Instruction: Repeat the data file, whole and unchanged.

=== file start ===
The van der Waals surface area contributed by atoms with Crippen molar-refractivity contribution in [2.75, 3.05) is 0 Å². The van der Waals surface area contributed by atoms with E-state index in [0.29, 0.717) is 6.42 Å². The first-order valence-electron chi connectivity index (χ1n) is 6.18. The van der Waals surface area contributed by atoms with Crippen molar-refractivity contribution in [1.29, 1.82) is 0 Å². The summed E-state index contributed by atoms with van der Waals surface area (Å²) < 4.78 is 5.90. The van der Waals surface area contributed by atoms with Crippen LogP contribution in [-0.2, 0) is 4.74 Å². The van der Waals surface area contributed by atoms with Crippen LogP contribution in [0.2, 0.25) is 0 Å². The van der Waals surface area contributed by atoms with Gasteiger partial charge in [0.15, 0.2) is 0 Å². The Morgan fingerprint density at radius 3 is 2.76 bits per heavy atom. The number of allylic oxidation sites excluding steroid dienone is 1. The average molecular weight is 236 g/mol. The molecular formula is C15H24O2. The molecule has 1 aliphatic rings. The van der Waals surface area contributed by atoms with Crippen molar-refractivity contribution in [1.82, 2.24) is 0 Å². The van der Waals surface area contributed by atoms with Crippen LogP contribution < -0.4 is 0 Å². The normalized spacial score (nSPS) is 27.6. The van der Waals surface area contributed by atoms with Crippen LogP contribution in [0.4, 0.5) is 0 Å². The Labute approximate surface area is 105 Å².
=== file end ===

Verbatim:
The van der Waals surface area contributed by atoms with Crippen molar-refractivity contribution in [2.75, 3.05) is 0 Å². The van der Waals surface area contributed by atoms with E-state index in [0.29, 0.717) is 6.42 Å². The first-order valence-electron chi connectivity index (χ1n) is 6.18. The van der Waals surface area contributed by atoms with Crippen molar-refractivity contribution in [1.29, 1.82) is 0 Å². The summed E-state index contributed by atoms with van der Waals surface area (Å²) < 4.78 is 5.90. The van der Waals surface area contributed by atoms with Crippen LogP contribution in [-0.2, 0) is 4.74 Å². The van der Waals surface area contributed by atoms with Crippen LogP contribution in [0.2, 0.25) is 0 Å². The van der Waals surface area contributed by atoms with Gasteiger partial charge in [0.15, 0.2) is 0 Å². The Morgan fingerprint density at radius 3 is 2.76 bits per heavy atom. The number of allylic oxidation sites excluding steroid dienone is 1. The average molecular weight is 236 g/mol. The molecular formula is C15H24O2. The molecule has 1 aliphatic rings. The van der Waals surface area contributed by atoms with Crippen molar-refractivity contribution in [1.82, 2.24) is 0 Å². The van der Waals surface area contributed by atoms with Crippen LogP contribution < -0.4 is 0 Å². The normalized spacial score (nSPS) is 27.6. The van der Waals surface area contributed by atoms with Crippen LogP contribution in [0.4, 0.5) is 0 Å². The Labute approximate surface area is 105 Å².